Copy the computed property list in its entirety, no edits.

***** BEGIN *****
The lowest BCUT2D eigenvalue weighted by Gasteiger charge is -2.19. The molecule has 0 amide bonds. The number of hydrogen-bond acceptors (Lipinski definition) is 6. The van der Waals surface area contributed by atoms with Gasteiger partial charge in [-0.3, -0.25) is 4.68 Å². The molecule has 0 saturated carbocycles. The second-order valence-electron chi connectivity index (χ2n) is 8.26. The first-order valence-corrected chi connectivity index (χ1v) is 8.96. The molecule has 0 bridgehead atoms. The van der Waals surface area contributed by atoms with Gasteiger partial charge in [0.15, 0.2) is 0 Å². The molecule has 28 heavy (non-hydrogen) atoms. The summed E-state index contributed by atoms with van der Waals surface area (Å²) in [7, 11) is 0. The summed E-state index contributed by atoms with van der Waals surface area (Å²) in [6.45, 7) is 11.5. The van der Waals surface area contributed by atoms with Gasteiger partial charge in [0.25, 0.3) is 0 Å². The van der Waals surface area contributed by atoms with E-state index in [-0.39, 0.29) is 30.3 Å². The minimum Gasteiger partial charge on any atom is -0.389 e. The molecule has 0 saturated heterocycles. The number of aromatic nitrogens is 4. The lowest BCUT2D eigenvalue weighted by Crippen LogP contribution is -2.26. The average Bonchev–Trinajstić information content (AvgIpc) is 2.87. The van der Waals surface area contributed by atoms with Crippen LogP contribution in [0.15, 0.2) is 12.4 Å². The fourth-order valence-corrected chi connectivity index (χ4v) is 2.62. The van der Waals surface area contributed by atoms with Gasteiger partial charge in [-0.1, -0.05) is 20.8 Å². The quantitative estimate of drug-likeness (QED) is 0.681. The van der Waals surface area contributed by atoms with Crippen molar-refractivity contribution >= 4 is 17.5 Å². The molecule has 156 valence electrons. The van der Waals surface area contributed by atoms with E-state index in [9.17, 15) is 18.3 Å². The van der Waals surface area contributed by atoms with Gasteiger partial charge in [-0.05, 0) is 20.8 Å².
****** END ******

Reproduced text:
The lowest BCUT2D eigenvalue weighted by Gasteiger charge is -2.19. The molecule has 0 amide bonds. The number of hydrogen-bond acceptors (Lipinski definition) is 6. The van der Waals surface area contributed by atoms with Gasteiger partial charge in [-0.3, -0.25) is 4.68 Å². The molecule has 0 saturated carbocycles. The second-order valence-electron chi connectivity index (χ2n) is 8.26. The first-order valence-corrected chi connectivity index (χ1v) is 8.96. The molecule has 0 bridgehead atoms. The van der Waals surface area contributed by atoms with Gasteiger partial charge in [0.15, 0.2) is 0 Å². The molecule has 28 heavy (non-hydrogen) atoms. The summed E-state index contributed by atoms with van der Waals surface area (Å²) in [7, 11) is 0. The summed E-state index contributed by atoms with van der Waals surface area (Å²) in [6.45, 7) is 11.5. The van der Waals surface area contributed by atoms with Gasteiger partial charge in [0.25, 0.3) is 0 Å². The van der Waals surface area contributed by atoms with E-state index in [-0.39, 0.29) is 30.3 Å². The minimum Gasteiger partial charge on any atom is -0.389 e. The molecule has 0 saturated heterocycles. The number of aromatic nitrogens is 4. The lowest BCUT2D eigenvalue weighted by Crippen LogP contribution is -2.26. The average Bonchev–Trinajstić information content (AvgIpc) is 2.87. The van der Waals surface area contributed by atoms with Crippen LogP contribution in [0.15, 0.2) is 12.4 Å². The fourth-order valence-corrected chi connectivity index (χ4v) is 2.62. The van der Waals surface area contributed by atoms with Gasteiger partial charge in [-0.1, -0.05) is 20.8 Å². The quantitative estimate of drug-likeness (QED) is 0.681. The van der Waals surface area contributed by atoms with Crippen molar-refractivity contribution >= 4 is 17.5 Å². The molecule has 156 valence electrons. The van der Waals surface area contributed by atoms with E-state index in [9.17, 15) is 18.3 Å². The van der Waals surface area contributed by atoms with Gasteiger partial charge in [-0.05, 0) is 20.8 Å².